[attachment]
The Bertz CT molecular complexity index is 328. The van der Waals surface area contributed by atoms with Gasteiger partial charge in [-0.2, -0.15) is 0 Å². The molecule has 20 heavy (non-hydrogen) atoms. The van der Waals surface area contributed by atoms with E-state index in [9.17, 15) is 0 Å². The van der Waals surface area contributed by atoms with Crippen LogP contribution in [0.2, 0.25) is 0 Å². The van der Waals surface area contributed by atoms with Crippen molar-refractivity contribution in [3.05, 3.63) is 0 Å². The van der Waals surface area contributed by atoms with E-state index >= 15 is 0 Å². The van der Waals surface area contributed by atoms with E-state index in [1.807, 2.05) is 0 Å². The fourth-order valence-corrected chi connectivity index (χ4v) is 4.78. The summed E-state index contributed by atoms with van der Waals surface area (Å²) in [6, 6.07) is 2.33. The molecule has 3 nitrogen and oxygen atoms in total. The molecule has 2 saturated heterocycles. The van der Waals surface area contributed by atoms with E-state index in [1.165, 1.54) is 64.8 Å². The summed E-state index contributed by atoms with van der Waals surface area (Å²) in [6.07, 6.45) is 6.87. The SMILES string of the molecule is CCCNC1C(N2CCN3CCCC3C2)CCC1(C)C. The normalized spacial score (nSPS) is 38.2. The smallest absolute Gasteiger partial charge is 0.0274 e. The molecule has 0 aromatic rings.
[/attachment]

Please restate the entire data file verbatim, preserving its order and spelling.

The Bertz CT molecular complexity index is 328. The van der Waals surface area contributed by atoms with Gasteiger partial charge in [-0.2, -0.15) is 0 Å². The molecule has 20 heavy (non-hydrogen) atoms. The van der Waals surface area contributed by atoms with E-state index in [9.17, 15) is 0 Å². The van der Waals surface area contributed by atoms with Crippen LogP contribution in [0.2, 0.25) is 0 Å². The van der Waals surface area contributed by atoms with Crippen molar-refractivity contribution in [3.05, 3.63) is 0 Å². The van der Waals surface area contributed by atoms with E-state index >= 15 is 0 Å². The van der Waals surface area contributed by atoms with E-state index in [1.807, 2.05) is 0 Å². The fourth-order valence-corrected chi connectivity index (χ4v) is 4.78. The summed E-state index contributed by atoms with van der Waals surface area (Å²) in [6, 6.07) is 2.33. The molecule has 3 nitrogen and oxygen atoms in total. The molecule has 2 saturated heterocycles. The van der Waals surface area contributed by atoms with E-state index in [1.165, 1.54) is 64.8 Å². The summed E-state index contributed by atoms with van der Waals surface area (Å²) in [6.07, 6.45) is 6.87. The SMILES string of the molecule is CCCNC1C(N2CCN3CCCC3C2)CCC1(C)C. The normalized spacial score (nSPS) is 38.2. The smallest absolute Gasteiger partial charge is 0.0274 e. The molecule has 0 aromatic rings.